Chris Christie may be resigning after reports that his office forced the closure of the George Washington Bridge in September on purpose, leading to traffic snarls that slowed emergency response teams.
The actions were reportedly taken to punish a town whose mayor did not support Christie's re-election bid. Reports said the traffic jams delayed four emergency calls, including one in which a woman later died, although officials said her death was likely unpreventable.
The scandal has already claimed the job of Bridget Anne Kelly, a deputy chief of staff who engineered the lane closures after writing in an email: "Time for some traffic problems in Fort Lee."
Reports from sources close to the governor's office say that Chris Christie may be resigning as well.
The Daily Kos, a left-leaning blog, noted on Wednesday:
"Anonymous sources are now indicating that Chris Christie may be resigning Thursday. He has now gone into hiding and in damage control and will not speak to the press."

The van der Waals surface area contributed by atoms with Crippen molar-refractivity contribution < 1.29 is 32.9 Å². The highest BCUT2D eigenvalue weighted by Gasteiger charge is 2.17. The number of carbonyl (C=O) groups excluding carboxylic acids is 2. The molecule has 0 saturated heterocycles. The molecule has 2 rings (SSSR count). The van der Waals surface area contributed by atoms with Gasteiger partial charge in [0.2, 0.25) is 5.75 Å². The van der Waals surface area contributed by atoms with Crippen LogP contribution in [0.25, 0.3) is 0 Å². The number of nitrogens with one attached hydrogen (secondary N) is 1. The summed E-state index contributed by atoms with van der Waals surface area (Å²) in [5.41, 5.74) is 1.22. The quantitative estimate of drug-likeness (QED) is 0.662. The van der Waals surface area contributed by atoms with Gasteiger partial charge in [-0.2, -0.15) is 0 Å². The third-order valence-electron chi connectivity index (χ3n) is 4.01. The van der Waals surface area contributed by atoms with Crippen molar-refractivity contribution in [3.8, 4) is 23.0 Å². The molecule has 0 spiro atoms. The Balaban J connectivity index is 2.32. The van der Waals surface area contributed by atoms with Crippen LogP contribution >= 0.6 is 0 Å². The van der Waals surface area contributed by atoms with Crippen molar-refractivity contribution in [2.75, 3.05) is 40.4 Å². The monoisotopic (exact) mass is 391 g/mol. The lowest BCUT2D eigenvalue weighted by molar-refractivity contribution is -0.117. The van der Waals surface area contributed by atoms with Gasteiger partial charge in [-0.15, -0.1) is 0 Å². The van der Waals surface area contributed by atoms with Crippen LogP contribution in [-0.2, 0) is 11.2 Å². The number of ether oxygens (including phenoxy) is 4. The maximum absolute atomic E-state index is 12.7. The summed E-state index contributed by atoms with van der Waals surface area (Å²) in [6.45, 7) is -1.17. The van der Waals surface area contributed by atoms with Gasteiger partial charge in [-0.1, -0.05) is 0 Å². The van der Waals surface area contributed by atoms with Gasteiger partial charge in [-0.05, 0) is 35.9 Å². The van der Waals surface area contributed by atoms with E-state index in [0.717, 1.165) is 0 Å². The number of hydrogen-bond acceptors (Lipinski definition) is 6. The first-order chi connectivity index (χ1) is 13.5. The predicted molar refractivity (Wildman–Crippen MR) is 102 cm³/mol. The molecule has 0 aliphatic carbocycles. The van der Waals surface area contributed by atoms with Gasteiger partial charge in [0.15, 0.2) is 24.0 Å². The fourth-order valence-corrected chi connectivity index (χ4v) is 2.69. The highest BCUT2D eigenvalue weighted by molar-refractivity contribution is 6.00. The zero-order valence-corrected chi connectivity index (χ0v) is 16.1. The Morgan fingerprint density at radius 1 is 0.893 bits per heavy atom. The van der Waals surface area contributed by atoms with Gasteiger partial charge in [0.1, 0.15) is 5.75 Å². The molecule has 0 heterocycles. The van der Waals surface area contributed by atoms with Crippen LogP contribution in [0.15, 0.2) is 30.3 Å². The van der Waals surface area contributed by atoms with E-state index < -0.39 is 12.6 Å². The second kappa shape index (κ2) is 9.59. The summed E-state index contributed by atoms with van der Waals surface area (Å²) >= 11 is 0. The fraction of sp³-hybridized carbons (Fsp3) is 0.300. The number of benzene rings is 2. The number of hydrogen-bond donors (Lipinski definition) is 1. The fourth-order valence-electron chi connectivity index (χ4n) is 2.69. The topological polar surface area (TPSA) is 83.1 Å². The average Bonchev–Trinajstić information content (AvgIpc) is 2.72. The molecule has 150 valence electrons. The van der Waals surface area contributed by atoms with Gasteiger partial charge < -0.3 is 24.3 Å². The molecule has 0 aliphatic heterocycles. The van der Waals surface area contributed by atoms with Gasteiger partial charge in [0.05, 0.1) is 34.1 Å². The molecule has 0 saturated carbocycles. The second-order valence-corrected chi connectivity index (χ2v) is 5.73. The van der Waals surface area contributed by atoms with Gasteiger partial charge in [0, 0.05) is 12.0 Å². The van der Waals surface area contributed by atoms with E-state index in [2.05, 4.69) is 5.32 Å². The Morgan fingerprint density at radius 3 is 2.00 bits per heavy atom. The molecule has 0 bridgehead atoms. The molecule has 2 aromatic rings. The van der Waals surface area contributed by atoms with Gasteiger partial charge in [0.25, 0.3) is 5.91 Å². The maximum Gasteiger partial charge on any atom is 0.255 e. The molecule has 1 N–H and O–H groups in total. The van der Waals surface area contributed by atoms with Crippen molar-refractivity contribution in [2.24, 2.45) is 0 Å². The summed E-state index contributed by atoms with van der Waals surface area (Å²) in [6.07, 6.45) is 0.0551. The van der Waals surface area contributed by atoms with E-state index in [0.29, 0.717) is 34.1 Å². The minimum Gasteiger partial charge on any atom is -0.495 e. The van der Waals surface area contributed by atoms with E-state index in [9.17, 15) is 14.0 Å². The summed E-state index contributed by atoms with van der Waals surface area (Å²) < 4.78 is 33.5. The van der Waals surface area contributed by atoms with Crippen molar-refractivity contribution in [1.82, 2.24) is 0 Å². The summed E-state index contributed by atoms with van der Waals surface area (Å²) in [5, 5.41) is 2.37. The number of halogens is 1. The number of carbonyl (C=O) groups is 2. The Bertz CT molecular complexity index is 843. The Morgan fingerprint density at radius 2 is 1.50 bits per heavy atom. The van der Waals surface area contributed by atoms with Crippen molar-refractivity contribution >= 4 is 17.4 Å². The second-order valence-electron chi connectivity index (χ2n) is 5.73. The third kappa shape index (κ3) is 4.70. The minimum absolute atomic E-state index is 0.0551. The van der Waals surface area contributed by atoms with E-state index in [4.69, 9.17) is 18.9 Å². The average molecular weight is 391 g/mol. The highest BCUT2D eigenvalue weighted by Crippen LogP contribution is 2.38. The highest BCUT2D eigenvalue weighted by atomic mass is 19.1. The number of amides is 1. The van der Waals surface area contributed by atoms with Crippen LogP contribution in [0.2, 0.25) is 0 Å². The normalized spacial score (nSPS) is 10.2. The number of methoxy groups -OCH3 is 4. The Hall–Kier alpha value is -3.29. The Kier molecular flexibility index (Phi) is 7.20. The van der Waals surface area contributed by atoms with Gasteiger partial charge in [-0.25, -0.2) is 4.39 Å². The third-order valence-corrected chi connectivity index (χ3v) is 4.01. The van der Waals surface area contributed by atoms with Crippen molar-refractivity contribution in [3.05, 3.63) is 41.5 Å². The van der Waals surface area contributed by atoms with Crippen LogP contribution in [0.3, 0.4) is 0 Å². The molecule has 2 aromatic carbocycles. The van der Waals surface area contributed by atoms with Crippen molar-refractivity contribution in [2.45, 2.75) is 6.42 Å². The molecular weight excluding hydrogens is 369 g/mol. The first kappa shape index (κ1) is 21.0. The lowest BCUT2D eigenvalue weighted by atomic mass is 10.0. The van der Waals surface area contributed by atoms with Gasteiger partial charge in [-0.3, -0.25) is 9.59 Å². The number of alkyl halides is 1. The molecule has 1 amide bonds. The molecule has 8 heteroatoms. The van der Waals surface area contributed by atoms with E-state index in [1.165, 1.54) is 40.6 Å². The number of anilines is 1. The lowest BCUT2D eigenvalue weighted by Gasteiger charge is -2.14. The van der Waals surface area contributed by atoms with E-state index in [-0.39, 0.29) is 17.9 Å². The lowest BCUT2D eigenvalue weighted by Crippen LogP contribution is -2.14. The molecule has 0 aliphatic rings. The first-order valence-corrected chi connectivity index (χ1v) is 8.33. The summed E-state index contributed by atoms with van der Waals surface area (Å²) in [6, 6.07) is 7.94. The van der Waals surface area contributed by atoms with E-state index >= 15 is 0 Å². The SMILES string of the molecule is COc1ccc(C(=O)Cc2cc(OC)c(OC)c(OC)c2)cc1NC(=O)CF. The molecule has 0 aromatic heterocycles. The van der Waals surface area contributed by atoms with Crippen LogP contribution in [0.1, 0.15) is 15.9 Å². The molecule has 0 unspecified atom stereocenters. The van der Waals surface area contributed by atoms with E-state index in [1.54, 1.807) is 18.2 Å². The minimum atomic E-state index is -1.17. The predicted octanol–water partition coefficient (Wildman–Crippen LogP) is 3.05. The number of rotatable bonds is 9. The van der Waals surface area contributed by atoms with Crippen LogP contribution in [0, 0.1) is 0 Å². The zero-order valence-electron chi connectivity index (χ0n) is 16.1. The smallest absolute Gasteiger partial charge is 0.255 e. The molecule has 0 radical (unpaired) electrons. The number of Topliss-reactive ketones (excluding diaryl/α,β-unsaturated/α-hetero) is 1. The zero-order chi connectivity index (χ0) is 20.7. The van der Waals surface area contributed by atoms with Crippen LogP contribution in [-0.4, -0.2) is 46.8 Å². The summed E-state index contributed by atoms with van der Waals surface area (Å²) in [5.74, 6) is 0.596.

But at least part of that prediction has already proven false. Christie did indeed address the media on Thursday, claiming that Kelly lied to him about her actions but still apologizing.
"I come out here today to apologize to the people of New Jersey," Christie said at a press conference in Trenton. "I am embarrassed and humiliated by the conduct of some of the people on my team."
Chris Christie still had more apologies to make. Later on Thursday, he planned to personally visit Fort Lee, which is across the river from New York City, to apologize to residents and Mayor Mark Sokolich.
Though rare, a governor resigning is not unheard of. New Jersey's neighbor in New York saw Governor Eliot Spitzer resign in 2008 after an investigation linked him to a high-priced escort.
Even if Chris Christie does not resign, there could be more trouble on the way. The New Jersey Attorney General is reportedly launching an investigation into the lane closures.